Nationwide protests over police brutality and racism in the U.S. justice system after the killings of Michael Brown in Missouri and Eric Garner in New York have breathed new life into a case involving the police shooting of an unarmed Native American man in Utah.
Corey Kanosh, a 35-year-old member of the Kanosh band of the Paiute tribe, was killed during an incident in which it is unclear whether a crime was even committed. A policeman fatally shot Kanosh after a high-speed car chase on Oct. 15, 2012, in Millard County, about 150 miles south of Salt Lake City. His family says the officer shot Kanosh just seconds after arriving on the scene; law enforcement officials dispute that account, saying the shooting took place after a struggle.
An investigation by the sheriff's office in nearby Utah County found that Millard County Sheriff’s Deputy Dale Josse was justified in the shooting, reaching that conclusion a day after Kanosh’s family filed a wrongful death lawsuit on Dec. 13, 2012.
Despite the decision, family members vowed to continue their lawsuit but say that they do not have enough funds to continue pursuing the case. “We have a good, strong case … but there’s a time limit for a wrongful death lawsuit,” said Marlena Kanosh, the victim's sister. “We’re still hopeful someone will hear the story and want to represent us.”
Kanosh was the grandson of a chief and was well known for his traditional Native American artwork. He was also a champion traditional dancer and a Paiute “Salt Song” singer who performed traditional songs for those who had passed away.
A little over two years ago, Kanosh and his friend Dana Harnes were driving in a car that belonged to Kanosh’s mother on back roads near the Kanosh Paiute Indian Reservation where he lived.
Marlena said she and her mother, Marlene Pikyavit, were worried because the two had been drinking, so the women called local police dispatch for help. Officer Michael Peacock was sent to their home, and Marlene said he agreed to help bring the men home. “We trusted him, hoping he would do the job," Marlena said. “But after he left the house, he called everyone else out saying he was looking for a stolen car.”
The Utah County investigation into the shooting said Pikyavit told Peacock that the men had taken the car "without permission," and a stolen vehicle report was immediately broadcast by dispatch. Millard County Deputy Josse, who knew Kanosh from previous incidents and was aware of his criminal record, was asked to help find the vehicle.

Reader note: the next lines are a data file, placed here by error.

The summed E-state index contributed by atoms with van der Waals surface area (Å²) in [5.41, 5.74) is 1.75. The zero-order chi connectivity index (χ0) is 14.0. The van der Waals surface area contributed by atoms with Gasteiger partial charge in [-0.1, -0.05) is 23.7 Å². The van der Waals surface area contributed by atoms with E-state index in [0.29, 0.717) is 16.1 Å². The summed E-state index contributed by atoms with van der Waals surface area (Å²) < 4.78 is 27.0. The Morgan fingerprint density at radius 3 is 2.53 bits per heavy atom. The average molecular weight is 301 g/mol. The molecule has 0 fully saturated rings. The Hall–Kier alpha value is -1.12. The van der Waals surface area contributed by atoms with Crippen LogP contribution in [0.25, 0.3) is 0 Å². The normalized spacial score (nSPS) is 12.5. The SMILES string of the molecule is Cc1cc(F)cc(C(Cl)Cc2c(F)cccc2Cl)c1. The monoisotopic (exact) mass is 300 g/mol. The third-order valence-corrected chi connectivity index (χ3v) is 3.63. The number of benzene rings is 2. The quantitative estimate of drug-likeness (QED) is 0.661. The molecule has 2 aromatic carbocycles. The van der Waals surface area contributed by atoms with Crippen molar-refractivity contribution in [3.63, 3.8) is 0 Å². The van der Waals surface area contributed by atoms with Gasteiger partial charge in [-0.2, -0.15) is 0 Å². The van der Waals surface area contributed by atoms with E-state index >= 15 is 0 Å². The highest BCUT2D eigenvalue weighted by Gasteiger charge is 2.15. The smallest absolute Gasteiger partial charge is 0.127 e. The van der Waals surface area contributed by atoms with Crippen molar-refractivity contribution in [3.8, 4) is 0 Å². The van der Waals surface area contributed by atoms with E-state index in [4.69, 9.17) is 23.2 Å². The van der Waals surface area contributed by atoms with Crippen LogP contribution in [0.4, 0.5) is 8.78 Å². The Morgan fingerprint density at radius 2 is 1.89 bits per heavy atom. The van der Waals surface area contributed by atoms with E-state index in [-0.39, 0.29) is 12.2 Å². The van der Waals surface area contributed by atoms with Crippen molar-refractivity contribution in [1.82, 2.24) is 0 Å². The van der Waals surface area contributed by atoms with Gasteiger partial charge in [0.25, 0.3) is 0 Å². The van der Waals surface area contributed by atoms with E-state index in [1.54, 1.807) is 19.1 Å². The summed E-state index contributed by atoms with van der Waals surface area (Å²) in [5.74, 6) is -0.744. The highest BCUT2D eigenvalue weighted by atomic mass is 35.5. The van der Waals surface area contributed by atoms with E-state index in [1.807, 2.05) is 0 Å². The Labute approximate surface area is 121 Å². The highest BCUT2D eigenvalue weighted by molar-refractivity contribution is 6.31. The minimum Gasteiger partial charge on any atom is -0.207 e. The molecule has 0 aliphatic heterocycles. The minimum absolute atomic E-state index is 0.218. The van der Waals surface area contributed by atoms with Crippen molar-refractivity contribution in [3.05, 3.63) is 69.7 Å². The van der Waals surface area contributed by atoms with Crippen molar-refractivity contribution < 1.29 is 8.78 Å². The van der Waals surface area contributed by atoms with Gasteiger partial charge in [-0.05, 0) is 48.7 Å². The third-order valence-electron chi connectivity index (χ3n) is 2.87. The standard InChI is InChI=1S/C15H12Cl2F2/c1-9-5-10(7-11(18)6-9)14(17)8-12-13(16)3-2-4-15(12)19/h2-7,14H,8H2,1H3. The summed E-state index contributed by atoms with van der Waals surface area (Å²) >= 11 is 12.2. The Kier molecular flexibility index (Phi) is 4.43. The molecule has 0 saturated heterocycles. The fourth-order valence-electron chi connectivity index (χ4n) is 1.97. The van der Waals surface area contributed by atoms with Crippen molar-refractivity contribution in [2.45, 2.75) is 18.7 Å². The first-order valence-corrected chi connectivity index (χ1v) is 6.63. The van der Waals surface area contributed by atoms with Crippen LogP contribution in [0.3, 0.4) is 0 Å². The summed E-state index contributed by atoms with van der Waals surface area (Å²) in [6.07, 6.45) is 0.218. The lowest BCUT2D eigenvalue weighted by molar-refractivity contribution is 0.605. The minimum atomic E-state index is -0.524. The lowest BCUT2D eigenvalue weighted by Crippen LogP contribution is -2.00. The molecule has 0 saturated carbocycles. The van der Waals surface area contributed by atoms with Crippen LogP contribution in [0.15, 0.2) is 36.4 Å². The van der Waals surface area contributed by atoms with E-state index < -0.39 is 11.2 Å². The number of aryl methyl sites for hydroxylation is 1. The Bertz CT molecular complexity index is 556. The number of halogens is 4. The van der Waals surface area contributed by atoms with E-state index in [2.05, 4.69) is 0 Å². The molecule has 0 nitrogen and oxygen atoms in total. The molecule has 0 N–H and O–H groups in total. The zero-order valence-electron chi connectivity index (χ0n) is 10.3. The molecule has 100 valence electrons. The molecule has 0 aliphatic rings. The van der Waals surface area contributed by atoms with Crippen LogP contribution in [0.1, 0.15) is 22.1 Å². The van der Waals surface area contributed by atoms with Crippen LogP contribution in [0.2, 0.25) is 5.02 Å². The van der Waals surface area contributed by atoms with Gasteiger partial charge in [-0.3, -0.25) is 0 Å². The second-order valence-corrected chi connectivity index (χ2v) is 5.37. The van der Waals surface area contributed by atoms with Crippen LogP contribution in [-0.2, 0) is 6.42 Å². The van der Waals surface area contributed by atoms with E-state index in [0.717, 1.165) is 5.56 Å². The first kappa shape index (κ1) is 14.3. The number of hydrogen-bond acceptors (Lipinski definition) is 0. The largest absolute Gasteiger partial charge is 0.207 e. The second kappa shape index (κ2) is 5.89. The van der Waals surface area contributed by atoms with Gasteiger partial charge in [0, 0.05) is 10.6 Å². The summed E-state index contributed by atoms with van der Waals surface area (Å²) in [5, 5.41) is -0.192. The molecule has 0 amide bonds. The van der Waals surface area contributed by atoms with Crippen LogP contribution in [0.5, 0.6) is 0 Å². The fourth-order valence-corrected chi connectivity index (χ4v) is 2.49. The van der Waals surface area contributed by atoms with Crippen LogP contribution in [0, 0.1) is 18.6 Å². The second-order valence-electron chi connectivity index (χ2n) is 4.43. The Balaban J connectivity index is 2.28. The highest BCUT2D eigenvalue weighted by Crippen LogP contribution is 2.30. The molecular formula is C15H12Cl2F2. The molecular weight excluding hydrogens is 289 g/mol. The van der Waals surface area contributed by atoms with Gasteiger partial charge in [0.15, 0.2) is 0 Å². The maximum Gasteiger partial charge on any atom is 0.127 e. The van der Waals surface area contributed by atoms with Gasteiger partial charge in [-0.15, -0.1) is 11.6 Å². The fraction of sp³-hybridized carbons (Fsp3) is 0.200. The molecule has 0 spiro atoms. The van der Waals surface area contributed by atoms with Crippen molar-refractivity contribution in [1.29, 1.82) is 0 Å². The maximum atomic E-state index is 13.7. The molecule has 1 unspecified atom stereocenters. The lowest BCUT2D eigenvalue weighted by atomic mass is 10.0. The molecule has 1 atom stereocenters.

When Josse identified the vehicle and turned on his siren, Harnes, who was driving, sped off. high-speed chase ensued. “The officer gave chase behind them and they drove all the way through the reservation, back out of the reservation, and up a dirt road into the foothills,” Marlena said.
According to the Utah County investigation's report, Josse said Kanosh opened the passenger door and ran as Josse called for him to stop while unsuccessfully attempting to taser Kanosh. Josse said the chase took them about 200 yards from the car and estimated it lasted between one and two minutes. Kanosh then fell on his stomach, the report states, and Josse attempted to restrain him, again unsuccessfully. The deputy said Kanosh tried to fight him, and the confrontation lasted about one minute before the deputy began fearing for his life and killed Kanosh.
The investigation notes that Harnes contradicts the officers on the timing of the shooting, saying that the officer fired his weapon soon after arriving on the scene.
The Millard County Sheriff’s Department had no comment.
Marlena and her mother reject Josse's version of the story, and argue that law enforcement failed to preserve Kanosh's life by allegedly not allowing first responders to reach him for 45 minutes after he was shot.
“The cop and Corey had history,” Marlena said. “We believe the story is a cover-up."
The Kanosh family has until May to restart the suit and is now pushing to raise public awareness of the case, Marlena told Al Jazeera.